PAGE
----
With the support from Cookies for Kids’ Cancer, we will study if an immune-based treatment, called “chimeric antigen receptor T cells” or “CAR T cells”, can be given safely to children and adolescents to treat recurrent ependymoma. In this approach, immune cells called T cells taken from the patient are genetically modified to target a tumor-associated protein HER2 (HER2-CAR T cells), which is present in the majority of ependymoma tumors. To make this investigational treatment available to children closer to their home, and because ependymoma is rare, we have teamed up with Pediatric Brain Tumor Consortium (PBTC) to conduct a clinical trial of HER2-CAR T cells (PBTC-059 trial) through a network of Children’s Hospitals across North America. All HER2-CAR T cells will be manufactured at Texas Children’s Hospital and shipped to the treating institution. In this trial, we will also assess if CAR T cells can be safely combined with surgery to prevent the tumor from growing or coming back. Additionally, we will examine the blood, immune cells, and tumor samples taken from the patients to better understand the effectiveness and the shortcomings of the treatment approach in relation to tumor biology. We believe that, through our collaborations, we will help establish a pathway for conducting multi-center clinical trials of complex cell therapies and thus, make a difference to children with cancer in the long-term.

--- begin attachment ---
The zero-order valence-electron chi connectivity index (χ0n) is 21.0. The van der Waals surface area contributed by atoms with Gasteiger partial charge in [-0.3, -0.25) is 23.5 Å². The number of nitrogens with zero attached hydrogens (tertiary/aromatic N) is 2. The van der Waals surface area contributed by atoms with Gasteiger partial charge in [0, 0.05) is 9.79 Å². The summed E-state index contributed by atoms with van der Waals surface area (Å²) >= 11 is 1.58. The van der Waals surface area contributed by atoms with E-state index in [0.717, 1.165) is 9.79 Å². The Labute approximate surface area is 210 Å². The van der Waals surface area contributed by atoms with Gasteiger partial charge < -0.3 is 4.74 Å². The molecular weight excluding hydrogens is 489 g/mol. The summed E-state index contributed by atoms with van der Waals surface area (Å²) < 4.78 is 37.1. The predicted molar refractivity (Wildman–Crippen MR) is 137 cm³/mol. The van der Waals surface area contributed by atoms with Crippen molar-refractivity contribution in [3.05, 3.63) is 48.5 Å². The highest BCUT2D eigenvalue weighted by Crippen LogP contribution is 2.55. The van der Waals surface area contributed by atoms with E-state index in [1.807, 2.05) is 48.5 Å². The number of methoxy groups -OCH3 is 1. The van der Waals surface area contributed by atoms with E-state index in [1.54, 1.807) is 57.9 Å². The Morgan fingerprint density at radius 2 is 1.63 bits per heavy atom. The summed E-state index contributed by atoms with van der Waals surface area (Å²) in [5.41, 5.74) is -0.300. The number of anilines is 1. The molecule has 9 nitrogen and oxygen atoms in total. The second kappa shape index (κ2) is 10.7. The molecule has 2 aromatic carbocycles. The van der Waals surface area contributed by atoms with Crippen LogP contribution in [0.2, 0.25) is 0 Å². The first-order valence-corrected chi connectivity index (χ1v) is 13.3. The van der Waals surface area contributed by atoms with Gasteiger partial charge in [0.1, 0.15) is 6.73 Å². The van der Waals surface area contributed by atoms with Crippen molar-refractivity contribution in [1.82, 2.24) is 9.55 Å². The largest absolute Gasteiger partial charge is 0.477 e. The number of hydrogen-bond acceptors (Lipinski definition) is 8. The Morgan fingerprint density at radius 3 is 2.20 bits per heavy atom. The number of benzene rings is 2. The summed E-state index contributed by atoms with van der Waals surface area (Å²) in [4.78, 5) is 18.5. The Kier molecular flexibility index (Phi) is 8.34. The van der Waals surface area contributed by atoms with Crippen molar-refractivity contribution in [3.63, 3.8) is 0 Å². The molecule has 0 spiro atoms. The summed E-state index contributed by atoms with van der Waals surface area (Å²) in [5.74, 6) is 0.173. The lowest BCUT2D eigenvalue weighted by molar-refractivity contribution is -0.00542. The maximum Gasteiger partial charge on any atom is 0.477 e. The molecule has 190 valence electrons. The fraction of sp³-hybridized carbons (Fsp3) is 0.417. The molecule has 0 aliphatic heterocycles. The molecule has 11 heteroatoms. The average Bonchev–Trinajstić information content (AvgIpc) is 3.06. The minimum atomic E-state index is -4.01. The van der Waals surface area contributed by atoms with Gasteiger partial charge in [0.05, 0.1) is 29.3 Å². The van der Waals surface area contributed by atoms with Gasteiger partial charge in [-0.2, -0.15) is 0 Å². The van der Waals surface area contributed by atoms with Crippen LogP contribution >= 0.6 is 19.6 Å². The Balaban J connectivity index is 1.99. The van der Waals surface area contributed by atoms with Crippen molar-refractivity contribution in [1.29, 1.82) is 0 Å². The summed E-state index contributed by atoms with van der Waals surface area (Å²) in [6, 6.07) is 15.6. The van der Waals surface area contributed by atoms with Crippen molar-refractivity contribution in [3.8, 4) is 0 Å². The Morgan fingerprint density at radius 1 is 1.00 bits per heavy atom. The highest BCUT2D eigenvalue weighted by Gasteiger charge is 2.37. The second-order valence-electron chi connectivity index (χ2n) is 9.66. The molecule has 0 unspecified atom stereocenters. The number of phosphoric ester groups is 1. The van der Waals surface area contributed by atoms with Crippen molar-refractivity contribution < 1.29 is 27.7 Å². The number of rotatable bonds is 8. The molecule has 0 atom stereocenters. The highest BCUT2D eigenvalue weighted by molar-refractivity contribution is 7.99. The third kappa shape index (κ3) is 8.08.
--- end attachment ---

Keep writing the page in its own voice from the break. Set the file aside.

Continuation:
“With the support from Cookies for Kids’ Cancer … we will help establish a pathway for conducting multi-center clinical trials of complex cell therapies and thus, make a difference to children with cancer in the long-term.” - Meenakshi G. Hegde, MD
Memorial Sloan Kettering Cancer Center: $200,000 Grant
Project: Enhancing the efficacy of GD2 Cancer Vaccine for high-risk neuroblastoma by augmenting seroconversion; Recipient: Nai-Kong V. Cheung, MD, PhD